Oceania is overall quite strongly Christian, but with differences across its constituent parts. 58% of Kiwis called themselves Christian at the last census (compare this to the estimated 54% of Britons)- while over 99% of the people of Tonga profess the faith. We see Christianity in action in very different sorts of places - in the tiny islands communities of Polynesia, some of whom have hardly changed for hundreds of years - and in cities like Sydney, Melbourne or Brisbane, great international metropoleis of glass and steel. Jokes about Bruce and Sheila, cans of Fosters lager beer and generous helpings of shrimps on the barbie, or about Australia starting of as a penal colony - might be jolly enough - but we should be wary about imagining that our faith belongs to our own culture, or even that it better fits our style and sensibilities. Australia in all her sunshine has her saints too - Mary MacKillop, or St Mary of the Cross, was canonised in 1995 - a familiar story of devotion, love and good works with a thoroughly antipodean flavour. And though it’s meant to speak of the constellation many have seen another meaning in these charming, luminous words from the Australian national anthem -
Beneath our radiant Southern Cross
We'll toil with hearts and hands;
To make this Commonwealth of ours
Renowned of all the lands!
That of New Zealand is more explicitly Christian - reminding us how these modern nations were built as Christian countries -
Guard Pacific's triple star
From the shafts of strife and war,
Make her praises heard afar,
God defend New Zealand!
The grafting in this hymn of geography - a geography about as far from us as we can get - and a faith carried far from the events of the gospel is an inspiring thought, and a reminder to us of how Christianity has - and in a different way still perhaps can - inform our ideals and our action in the world, in ways little and large. Of course, we’re confronted too by a legacy of colonialism, the complex web of history which has shaped the world as we know it. And we ought to be mindful of injustice, and repent of the ways in which we all have - and continue imposed ourselves on others and treated others with less dignity than is their God-given right. But it is from the Christianity of the varied peoples of Oceania that healing will come, Christianity that gives to Australasia as to Europe the language of repentance, reparation, forgiveness and living together. Anglicanism in New Zealand, for example, has been at the forefront of improving the condition of the indigenous Maori people.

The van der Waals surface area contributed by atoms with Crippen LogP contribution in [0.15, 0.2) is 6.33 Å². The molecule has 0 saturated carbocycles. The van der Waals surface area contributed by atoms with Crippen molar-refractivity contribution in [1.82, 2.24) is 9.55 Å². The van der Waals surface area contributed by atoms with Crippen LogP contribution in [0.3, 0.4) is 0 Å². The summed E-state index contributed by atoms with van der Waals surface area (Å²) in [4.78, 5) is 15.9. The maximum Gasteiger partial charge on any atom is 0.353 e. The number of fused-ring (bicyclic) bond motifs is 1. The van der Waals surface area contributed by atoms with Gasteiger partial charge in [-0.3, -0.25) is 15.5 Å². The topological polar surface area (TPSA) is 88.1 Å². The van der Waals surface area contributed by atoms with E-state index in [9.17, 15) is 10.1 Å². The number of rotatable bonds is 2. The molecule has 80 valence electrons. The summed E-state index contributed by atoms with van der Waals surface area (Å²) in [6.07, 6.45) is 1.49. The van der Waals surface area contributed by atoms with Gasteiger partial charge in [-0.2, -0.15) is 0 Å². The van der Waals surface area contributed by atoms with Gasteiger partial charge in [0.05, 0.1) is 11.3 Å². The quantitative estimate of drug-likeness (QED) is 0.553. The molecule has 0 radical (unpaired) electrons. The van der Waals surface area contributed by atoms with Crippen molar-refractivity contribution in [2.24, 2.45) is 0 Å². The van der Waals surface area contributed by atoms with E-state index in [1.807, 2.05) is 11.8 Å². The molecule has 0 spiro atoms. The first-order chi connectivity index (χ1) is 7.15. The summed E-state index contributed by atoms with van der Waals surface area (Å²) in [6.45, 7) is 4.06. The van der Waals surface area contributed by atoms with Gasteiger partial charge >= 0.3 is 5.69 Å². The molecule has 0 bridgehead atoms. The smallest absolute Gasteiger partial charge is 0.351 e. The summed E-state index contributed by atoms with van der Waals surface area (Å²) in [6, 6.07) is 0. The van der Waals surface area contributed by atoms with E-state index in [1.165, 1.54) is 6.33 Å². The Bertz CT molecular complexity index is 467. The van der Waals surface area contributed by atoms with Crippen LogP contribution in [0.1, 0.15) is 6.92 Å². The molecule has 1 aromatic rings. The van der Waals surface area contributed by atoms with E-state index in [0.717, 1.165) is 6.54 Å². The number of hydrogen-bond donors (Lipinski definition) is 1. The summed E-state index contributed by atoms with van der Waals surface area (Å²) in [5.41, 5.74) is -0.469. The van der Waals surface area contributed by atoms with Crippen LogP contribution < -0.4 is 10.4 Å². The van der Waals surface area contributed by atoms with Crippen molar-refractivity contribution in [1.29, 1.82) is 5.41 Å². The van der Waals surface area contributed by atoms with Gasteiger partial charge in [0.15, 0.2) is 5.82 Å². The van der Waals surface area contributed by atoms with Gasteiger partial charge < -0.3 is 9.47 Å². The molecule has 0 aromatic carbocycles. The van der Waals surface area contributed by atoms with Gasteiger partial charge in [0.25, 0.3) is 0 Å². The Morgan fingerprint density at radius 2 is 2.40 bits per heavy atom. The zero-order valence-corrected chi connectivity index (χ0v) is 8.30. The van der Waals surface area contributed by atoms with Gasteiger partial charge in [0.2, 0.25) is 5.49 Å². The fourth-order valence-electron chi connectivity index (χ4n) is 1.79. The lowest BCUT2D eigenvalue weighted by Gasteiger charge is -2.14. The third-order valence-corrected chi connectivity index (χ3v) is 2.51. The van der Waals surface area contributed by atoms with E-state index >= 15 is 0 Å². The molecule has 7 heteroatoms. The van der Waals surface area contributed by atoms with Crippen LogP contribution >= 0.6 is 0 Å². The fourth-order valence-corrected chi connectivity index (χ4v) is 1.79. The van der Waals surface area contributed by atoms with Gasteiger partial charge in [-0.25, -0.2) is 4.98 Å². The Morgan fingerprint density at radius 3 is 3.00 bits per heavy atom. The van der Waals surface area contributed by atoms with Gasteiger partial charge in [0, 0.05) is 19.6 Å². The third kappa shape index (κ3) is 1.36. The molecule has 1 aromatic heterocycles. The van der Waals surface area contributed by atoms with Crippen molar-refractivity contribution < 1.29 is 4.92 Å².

The wonder of the Christian gospel by the grace of God has taken root and transformed all the continents of the earth - and nowhere is it out of place to see towers and spires, domes and arched windows - or indeed Christian architecture of any kind - expressing through it - and through the character, national, tribal and individual, of the people of God who gather therein - the power of the Cross. Pope Francis is committed to a transformation of the Church that will, in time, make the College of Cardinals and the Vatican Administration, represent more fully the Church throughout the world - and make us all more aware of the family - with all its joys and tensions - to which we first in life belong. A family that requires of us generosity, openness to thinking again, solidarity and probably at times a certain degree of discomfort and of putting our own sensibility, defensiveness, fear and preconception aside. I hope that considering Christianity in Oceania can help us ponder that. May we give thanks for the world’s diversity, and allow differences we’ve explored here jolt us into the unity that Jesus asked of us - unity that goes beyond our differences - and let us pray in the words of a nineteenth-century Australian nun a timeless and universal Christian song -
whatever troubles may be before you, accept them bravely, remembering Whom you are trying to follow. Do not be afraid. Love one another, bear with one another, and let charity guide you all your life. God will reward you as only He can.